It’s true that being born into a wealthy family wasn’t a choice you made. It’s also true that you did not necessarily inherit the ambition or the enterprising spirit of the parent or grandparent who created the wealth that pays for your exceptional living standards. However, you can look at these living standards and this legacy either as an advantage (that you have a responsibility to grow and to share wisely) or as a fluke that makes you uneasy.
Dear members of Resource Movement: Like many people of your generation, you want to save the planet and reduce inequality. You also think that taxing the rich is the way to do it, even though you could make a personal decision to pay more right now. There are two problems with this altruistic impulse that make it dysfunctional.
The first problem is ethical: Simply put, there is no such thing as virtuous behaviour imposed by force. After all, we wouldn’t say about a person constrained by force that he or she had committed a noble act. Therefore, wanting other people to be forced to squander their inheritance is particularly unseemly as it removes from them the opportunity to express their generosity by deciding for themselves how to use the means at their disposal. It’s one thing to want to hand over to the government the responsibility for deciding how to use one’s own resources; it’s another thing entirely to want to impose this abdication on others.
The second problem is economic: If you had taken the time to inform yourselves about the mechanisms involved in the preservation of resources or wealth creation, and studied the unintended consequences of wealth or inheritance taxes, you would know why they have been abolished in those countries that have tried them. The rich are particularly mobile and know how to surround themselves with the tools needed to shield themselves from this kind of tax. It’s always the middle class that ends up footing the bill for the spending carried out in the hopes of new tax revenue that never materializes. Also, the rich are the main providers of new jobs. Making them abandon or reduce investment in innovative companies does nothing to improve the lot of the middle and lower classes.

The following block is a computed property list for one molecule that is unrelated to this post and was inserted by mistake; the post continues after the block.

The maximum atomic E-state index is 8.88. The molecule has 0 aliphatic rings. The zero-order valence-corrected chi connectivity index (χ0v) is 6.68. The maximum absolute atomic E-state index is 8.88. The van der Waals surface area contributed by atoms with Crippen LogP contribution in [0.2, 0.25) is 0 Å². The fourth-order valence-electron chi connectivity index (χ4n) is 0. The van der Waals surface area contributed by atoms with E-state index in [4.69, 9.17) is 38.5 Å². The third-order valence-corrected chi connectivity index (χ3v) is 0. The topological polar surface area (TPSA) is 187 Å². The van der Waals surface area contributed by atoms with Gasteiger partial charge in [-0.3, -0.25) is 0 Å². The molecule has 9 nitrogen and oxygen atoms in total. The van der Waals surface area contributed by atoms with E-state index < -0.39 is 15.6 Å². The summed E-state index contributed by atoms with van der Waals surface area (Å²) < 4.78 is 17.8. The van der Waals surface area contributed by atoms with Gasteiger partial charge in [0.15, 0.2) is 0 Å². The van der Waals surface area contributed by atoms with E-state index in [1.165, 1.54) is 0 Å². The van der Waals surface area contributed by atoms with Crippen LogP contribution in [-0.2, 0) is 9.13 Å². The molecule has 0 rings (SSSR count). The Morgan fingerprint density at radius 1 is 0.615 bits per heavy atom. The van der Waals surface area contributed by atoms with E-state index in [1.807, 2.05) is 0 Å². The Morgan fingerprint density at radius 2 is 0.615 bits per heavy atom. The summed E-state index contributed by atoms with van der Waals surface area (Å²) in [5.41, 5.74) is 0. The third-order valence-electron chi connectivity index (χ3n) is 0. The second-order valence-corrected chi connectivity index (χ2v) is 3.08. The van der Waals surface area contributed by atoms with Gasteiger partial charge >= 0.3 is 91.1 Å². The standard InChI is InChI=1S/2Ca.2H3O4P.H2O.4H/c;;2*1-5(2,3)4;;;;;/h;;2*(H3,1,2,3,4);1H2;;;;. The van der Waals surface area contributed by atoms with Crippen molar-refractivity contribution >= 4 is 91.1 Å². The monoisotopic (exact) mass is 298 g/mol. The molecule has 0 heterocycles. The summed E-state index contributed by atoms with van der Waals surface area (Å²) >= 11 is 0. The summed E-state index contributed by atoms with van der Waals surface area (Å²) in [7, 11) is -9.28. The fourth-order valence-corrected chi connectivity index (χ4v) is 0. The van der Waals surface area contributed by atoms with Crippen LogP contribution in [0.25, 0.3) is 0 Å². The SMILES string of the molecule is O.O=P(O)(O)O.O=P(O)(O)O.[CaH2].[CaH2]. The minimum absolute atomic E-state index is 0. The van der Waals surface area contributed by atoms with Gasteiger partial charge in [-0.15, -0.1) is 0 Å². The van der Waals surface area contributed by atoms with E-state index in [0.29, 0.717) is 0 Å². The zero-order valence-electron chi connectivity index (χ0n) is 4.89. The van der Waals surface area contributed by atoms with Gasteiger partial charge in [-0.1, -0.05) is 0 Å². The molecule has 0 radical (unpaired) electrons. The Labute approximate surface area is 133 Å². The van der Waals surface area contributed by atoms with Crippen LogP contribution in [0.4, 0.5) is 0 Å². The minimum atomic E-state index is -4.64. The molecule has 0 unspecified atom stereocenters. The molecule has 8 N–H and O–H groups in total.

Moreover, do you realize how obscene your approach seems to those who work hard to achieve a level of wealth comparable to your own? Not born with the proverbial silver spoon, they know how much effort is involved. As a result, they respect the fruits of those efforts. Does one need to have a lot of money one didn’t earn in order to disparage it so flagrantly?
Not knowing what to do with your immense resources does not justify asking the government to expropriate your peers against their wishes. Moreover, the Income Tax Act contains a mechanism through which a taxpayer can donate his or her resources to the government. You are free to make use of it. Finally, it is illusory (and factually incorrect) to presume that the bulk of government expenditures are directed toward those in need. If this is really your top priority, there are bodies that make it their main purpose and that can suggest causes and philanthropic organizations in step with your values and personal aspirations. It’s the best way for your noble intentions to be effectively reflected in reality without being distorted.